>> would be enhanced to avoid that need. If there are things we can't do
>> without closing&  re-opening the same file, then perhaps we need some
>> new ioctl()/fcntl() calls to change those file attributes on the fly.
>
> I agree.  But my view of blockdev is that you wouldn't set an fd
> attribute but rather the backing file name and use the fd protocol.
> For instance:
>
> -blockdev id=foo-base,path=fd:4,format=raw
> -blockdev id=foo,path=fd:3,format=qcow2,backing_file=foo

I guess you mean backing_file=foo-base.

If none is specified, use the backing file specification stored in the
image.

Matches my current thinking.
Markus Armbruster - May 23, 2011, 3:24 p.m.
Kevin Wolf <kwolf@redhat.com> writes:

> Am 20.05.2011 21:53, schrieb Blue Swirl:
>> On Fri, May 20, 2011 at 10:42 PM, Anthony Liguori <anthony@codemonkey.ws> wrote:
>>> On 05/20/2011 02:25 PM, Blue Swirl wrote:
>>>>
>>>> On Fri, May 20, 2011 at 9:48 PM, Corey Bryant<bryntcor@us.ibm.com>  wrote:
>>>>>
>>>>> sVirt provides SELinux MAC isolation for Qemu guest processes and their
>>>>> corresponding resources (image files). sVirt provides this support
>>>>> by labeling guests and resources with security labels that are stored
>>>>> in file system extended attributes. Some file systems, such as NFS, do
>>>>> not support the extended attribute security namespace, which is needed
>>>>> for image file isolation when using the sVirt SELinux security driver
>>>>> in libvirt.
>>>>>
>>>>> The proposed solution entails a combination of Qemu, libvirt, and
>>>>> SELinux patches that work together to isolate multiple guests' images
>>>>> when they're stored in the same NFS mount. This results in an
>>>>> environment where sVirt isolation and NFS image file isolation can both
>>>>> be provided.
>>>>
>>>> Very nice. QEMU should use this to support privilege separation. We
>>>> already have chroot and runas switches, a new switch should convert
>>>> all file references to fd references internally for that process. If
>>>> this can be made transparent, this should even be the default way of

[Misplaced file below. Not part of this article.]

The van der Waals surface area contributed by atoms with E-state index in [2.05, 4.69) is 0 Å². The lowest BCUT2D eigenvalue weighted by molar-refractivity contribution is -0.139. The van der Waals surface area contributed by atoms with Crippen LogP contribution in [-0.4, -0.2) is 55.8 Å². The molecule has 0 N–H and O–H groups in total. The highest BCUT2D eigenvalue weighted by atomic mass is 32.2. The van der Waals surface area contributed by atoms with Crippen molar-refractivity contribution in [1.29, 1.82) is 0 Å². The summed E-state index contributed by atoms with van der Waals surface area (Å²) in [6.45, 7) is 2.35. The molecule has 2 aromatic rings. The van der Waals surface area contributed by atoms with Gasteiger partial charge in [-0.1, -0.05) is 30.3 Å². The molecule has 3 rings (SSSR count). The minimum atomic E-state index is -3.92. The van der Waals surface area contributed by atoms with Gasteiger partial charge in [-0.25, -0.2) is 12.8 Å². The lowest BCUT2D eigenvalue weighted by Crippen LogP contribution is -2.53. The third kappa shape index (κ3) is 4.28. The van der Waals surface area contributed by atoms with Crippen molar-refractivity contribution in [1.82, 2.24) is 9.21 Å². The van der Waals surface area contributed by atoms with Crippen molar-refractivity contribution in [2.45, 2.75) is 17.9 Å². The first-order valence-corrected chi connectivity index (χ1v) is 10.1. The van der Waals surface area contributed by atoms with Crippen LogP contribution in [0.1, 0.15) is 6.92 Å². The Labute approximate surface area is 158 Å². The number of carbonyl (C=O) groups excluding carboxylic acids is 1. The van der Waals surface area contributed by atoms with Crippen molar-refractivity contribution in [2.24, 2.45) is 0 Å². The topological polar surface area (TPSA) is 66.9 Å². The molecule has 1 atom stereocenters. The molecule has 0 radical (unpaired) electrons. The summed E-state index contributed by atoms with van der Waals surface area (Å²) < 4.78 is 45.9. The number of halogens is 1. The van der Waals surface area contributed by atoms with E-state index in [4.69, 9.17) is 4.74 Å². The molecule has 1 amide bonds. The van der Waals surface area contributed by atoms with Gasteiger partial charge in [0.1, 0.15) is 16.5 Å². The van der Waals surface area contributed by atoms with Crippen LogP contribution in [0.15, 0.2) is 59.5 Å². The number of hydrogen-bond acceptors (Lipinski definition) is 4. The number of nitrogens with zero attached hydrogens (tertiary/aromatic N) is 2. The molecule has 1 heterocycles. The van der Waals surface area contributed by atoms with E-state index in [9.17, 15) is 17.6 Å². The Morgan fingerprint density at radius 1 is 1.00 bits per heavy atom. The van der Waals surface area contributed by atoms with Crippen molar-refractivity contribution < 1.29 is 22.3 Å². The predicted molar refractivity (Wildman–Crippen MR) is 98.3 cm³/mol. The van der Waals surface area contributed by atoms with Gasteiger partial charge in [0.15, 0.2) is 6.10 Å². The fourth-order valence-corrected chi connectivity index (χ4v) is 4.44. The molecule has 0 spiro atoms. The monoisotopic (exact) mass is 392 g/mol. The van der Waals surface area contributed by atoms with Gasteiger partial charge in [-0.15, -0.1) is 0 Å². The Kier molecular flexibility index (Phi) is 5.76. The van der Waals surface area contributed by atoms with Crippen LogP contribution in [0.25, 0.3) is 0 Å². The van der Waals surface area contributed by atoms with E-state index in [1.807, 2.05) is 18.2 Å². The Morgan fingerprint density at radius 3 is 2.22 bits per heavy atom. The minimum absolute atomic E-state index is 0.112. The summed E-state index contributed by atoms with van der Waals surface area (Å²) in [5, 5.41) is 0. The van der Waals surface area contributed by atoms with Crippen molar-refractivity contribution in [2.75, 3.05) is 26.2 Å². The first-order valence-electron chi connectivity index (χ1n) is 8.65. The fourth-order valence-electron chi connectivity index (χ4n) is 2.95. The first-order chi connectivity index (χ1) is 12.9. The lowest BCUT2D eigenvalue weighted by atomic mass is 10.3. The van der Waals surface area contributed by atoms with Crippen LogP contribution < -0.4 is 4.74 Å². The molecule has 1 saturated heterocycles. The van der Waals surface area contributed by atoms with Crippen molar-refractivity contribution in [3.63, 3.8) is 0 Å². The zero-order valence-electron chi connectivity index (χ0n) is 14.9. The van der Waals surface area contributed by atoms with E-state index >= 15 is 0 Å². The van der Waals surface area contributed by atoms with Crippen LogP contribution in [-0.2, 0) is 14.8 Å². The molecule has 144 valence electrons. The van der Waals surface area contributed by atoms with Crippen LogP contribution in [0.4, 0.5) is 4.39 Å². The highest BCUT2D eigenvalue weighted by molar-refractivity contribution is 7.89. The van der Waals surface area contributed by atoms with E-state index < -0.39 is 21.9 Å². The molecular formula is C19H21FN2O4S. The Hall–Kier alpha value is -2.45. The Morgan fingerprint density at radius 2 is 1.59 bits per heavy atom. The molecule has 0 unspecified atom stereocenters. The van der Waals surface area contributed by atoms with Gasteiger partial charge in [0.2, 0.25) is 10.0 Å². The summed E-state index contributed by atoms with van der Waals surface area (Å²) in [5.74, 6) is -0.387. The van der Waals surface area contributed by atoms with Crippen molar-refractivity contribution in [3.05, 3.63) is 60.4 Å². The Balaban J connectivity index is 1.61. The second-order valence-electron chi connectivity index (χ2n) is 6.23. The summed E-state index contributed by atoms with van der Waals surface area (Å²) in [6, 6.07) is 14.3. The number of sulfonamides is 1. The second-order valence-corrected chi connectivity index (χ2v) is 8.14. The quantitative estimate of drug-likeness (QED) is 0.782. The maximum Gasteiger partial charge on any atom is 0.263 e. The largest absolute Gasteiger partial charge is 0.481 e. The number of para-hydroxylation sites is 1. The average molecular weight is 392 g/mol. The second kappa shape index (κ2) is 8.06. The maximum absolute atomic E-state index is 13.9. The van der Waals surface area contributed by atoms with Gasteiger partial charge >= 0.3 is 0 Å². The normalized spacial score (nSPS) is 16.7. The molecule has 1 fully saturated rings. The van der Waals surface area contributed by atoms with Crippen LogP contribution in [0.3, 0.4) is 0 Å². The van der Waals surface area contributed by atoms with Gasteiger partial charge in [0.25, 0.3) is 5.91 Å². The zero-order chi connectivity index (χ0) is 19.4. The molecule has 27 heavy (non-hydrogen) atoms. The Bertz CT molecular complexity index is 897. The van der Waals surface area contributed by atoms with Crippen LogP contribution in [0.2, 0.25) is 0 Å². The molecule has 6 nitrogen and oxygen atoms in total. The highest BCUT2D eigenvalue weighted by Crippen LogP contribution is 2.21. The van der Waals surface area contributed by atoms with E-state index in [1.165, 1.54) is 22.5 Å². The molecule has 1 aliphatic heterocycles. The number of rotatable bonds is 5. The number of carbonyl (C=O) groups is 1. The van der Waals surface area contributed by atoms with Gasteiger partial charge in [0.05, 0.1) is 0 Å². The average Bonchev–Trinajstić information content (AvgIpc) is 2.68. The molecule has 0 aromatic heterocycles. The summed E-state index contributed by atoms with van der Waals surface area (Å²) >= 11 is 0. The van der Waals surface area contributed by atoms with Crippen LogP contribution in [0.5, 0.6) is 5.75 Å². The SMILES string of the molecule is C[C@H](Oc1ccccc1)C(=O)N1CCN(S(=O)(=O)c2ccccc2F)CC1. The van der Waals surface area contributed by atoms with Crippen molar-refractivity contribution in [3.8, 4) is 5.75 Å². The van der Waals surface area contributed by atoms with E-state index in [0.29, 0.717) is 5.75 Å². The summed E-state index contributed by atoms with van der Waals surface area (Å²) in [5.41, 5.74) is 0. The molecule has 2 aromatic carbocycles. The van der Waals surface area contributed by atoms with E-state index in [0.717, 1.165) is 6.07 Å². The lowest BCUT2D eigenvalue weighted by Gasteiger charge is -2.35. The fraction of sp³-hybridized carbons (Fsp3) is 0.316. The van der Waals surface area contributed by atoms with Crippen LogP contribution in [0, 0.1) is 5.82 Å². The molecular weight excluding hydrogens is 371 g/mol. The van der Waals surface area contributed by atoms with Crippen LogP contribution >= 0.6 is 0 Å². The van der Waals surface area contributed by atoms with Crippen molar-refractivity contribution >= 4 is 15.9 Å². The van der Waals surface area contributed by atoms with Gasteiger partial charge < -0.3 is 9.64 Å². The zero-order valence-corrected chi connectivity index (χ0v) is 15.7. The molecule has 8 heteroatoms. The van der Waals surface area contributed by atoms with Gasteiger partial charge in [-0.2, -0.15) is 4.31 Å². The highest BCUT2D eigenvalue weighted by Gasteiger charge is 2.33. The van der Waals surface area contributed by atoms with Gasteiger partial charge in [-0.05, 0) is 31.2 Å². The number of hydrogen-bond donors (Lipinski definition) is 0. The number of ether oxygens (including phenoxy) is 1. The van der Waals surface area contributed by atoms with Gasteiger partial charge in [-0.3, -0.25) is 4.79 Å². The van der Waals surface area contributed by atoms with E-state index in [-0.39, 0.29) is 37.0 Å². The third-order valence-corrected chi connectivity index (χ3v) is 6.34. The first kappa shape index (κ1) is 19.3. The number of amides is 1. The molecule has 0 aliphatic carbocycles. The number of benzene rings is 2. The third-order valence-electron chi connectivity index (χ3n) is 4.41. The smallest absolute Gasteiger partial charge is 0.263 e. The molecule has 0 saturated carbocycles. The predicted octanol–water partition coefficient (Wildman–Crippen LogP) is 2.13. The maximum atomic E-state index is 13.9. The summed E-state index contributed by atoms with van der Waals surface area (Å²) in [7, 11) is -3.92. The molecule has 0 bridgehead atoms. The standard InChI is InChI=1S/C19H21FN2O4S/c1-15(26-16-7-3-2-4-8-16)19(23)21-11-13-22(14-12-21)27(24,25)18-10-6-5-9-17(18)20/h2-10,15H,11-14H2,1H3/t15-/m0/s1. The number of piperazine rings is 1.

>>>> operation.
>>>
>>> You mean, QEMU starts up, opens all disk images, reinvokes itself in a
>>> confined context, and then passes fds to the child?
>> 
>> And exit after that, or do the same without forking.
>> 
>> This wouldn't work now for the native CDROM devices which need to
>> reopen the device. For that, an explicit reopen method could be added.
>> The method could even chat with the privileged process to get that to
>> do the reopening, but I'd leave that to libvirt and fail without it
>> for plain QEMU.
>
> There are more cases where we reopen the image file. One example is the
> 'commit' monitor command which temporarily reopens the backing file r/w.
> Or Christoph's patch that allows guests to toggle the write-cache
> enabled bit. Same for live snapshots. So we'll need a solution for them
> before doing anything like this.
>
> And breaking qemu without libvirt isn't really an option for me.

Reopening files is evil.  Sometimes flaws in the system call API make it
the only option.  You can mitigate via /dev/fd/%d, but only on some
systems.  The less we reopen, the better.

An fd: protocol can't easily support reopen.  So fail it.  This doesn't
break any existing usage.  It's just a restriction on the new protocol.
Restrictions can render the new protocol useless in practice, but we're
not "breaking qemu without libvirt" there.

Perhaps we can make relax the restriction on some system by avoiding the
reopen in a system-dependent way.